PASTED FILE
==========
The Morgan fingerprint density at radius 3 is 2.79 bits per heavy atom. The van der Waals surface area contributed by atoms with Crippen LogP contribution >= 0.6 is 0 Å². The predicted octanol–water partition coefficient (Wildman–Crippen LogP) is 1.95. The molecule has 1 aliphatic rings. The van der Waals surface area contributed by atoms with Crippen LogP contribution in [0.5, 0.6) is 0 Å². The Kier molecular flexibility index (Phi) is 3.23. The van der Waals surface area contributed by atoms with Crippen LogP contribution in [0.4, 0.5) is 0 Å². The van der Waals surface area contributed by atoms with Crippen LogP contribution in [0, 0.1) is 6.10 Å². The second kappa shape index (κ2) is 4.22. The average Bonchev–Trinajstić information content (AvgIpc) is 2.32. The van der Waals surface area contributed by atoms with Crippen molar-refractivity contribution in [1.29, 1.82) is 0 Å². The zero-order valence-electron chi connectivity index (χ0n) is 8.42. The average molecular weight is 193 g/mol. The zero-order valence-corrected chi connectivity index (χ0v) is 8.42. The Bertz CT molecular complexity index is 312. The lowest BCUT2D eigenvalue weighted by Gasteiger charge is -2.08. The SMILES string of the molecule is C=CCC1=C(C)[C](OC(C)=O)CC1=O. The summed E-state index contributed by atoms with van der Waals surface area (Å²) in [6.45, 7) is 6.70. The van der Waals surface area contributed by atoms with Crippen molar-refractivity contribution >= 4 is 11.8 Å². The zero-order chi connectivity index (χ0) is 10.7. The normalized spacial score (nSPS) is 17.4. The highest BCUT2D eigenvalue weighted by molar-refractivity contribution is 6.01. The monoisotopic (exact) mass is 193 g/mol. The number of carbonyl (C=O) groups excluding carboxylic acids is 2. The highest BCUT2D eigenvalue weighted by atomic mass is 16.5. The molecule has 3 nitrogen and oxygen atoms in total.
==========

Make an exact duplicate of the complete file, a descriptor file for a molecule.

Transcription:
The Morgan fingerprint density at radius 3 is 2.79 bits per heavy atom. The van der Waals surface area contributed by atoms with Crippen LogP contribution >= 0.6 is 0 Å². The predicted octanol–water partition coefficient (Wildman–Crippen LogP) is 1.95. The molecule has 1 aliphatic rings. The van der Waals surface area contributed by atoms with Crippen LogP contribution in [0.5, 0.6) is 0 Å². The Kier molecular flexibility index (Phi) is 3.23. The van der Waals surface area contributed by atoms with Crippen LogP contribution in [0.4, 0.5) is 0 Å². The van der Waals surface area contributed by atoms with Crippen LogP contribution in [0, 0.1) is 6.10 Å². The second kappa shape index (κ2) is 4.22. The average Bonchev–Trinajstić information content (AvgIpc) is 2.32. The van der Waals surface area contributed by atoms with Crippen molar-refractivity contribution in [1.29, 1.82) is 0 Å². The zero-order valence-electron chi connectivity index (χ0n) is 8.42. The average molecular weight is 193 g/mol. The zero-order valence-corrected chi connectivity index (χ0v) is 8.42. The Bertz CT molecular complexity index is 312. The lowest BCUT2D eigenvalue weighted by Gasteiger charge is -2.08. The SMILES string of the molecule is C=CCC1=C(C)[C](OC(C)=O)CC1=O. The summed E-state index contributed by atoms with van der Waals surface area (Å²) in [6.45, 7) is 6.70. The van der Waals surface area contributed by atoms with Crippen molar-refractivity contribution >= 4 is 11.8 Å². The zero-order chi connectivity index (χ0) is 10.7. The normalized spacial score (nSPS) is 17.4. The highest BCUT2D eigenvalue weighted by molar-refractivity contribution is 6.01. The monoisotopic (exact) mass is 193 g/mol. The number of carbonyl (C=O) groups excluding carboxylic acids is 2. The highest BCUT2D eigenvalue weighted by atomic mass is 16.5. The molecule has 3 nitrogen and oxygen atoms in total.